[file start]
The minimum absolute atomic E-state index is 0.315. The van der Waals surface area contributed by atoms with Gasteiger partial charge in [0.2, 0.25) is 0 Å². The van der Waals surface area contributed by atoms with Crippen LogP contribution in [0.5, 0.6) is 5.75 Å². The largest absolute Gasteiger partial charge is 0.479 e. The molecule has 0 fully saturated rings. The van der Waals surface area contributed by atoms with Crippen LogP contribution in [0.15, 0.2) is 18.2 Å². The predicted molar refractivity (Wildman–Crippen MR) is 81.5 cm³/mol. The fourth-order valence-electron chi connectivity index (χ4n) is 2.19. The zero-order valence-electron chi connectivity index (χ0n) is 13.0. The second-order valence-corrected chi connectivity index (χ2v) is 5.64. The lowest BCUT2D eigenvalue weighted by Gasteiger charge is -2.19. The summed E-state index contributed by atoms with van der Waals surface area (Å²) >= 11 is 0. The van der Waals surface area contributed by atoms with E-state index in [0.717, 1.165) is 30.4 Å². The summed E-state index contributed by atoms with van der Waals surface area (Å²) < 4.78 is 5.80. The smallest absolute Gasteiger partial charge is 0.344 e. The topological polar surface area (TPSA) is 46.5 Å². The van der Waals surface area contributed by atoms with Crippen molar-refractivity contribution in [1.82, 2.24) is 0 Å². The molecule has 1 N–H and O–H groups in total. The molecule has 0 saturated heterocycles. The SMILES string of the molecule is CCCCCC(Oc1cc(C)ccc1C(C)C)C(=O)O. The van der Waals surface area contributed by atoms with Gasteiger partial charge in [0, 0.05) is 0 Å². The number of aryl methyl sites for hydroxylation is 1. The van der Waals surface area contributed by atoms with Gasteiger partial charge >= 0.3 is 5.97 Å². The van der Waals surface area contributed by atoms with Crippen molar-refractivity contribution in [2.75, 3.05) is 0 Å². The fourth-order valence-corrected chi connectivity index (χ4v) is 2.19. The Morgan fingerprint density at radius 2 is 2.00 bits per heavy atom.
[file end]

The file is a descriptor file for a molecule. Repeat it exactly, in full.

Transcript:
The minimum absolute atomic E-state index is 0.315. The van der Waals surface area contributed by atoms with Gasteiger partial charge in [0.2, 0.25) is 0 Å². The van der Waals surface area contributed by atoms with Crippen LogP contribution in [0.5, 0.6) is 5.75 Å². The largest absolute Gasteiger partial charge is 0.479 e. The molecule has 0 fully saturated rings. The van der Waals surface area contributed by atoms with Crippen LogP contribution in [0.15, 0.2) is 18.2 Å². The predicted molar refractivity (Wildman–Crippen MR) is 81.5 cm³/mol. The fourth-order valence-electron chi connectivity index (χ4n) is 2.19. The zero-order valence-electron chi connectivity index (χ0n) is 13.0. The second-order valence-corrected chi connectivity index (χ2v) is 5.64. The lowest BCUT2D eigenvalue weighted by Gasteiger charge is -2.19. The summed E-state index contributed by atoms with van der Waals surface area (Å²) >= 11 is 0. The van der Waals surface area contributed by atoms with E-state index in [0.717, 1.165) is 30.4 Å². The summed E-state index contributed by atoms with van der Waals surface area (Å²) < 4.78 is 5.80. The smallest absolute Gasteiger partial charge is 0.344 e. The topological polar surface area (TPSA) is 46.5 Å². The van der Waals surface area contributed by atoms with Crippen molar-refractivity contribution in [1.82, 2.24) is 0 Å². The molecule has 1 N–H and O–H groups in total. The molecule has 0 saturated heterocycles. The SMILES string of the molecule is CCCCCC(Oc1cc(C)ccc1C(C)C)C(=O)O. The van der Waals surface area contributed by atoms with Gasteiger partial charge in [0, 0.05) is 0 Å². The number of aryl methyl sites for hydroxylation is 1. The van der Waals surface area contributed by atoms with Gasteiger partial charge >= 0.3 is 5.97 Å². The van der Waals surface area contributed by atoms with Crippen molar-refractivity contribution in [2.75, 3.05) is 0 Å². The fourth-order valence-corrected chi connectivity index (χ4v) is 2.19. The Morgan fingerprint density at radius 2 is 2.00 bits per heavy atom.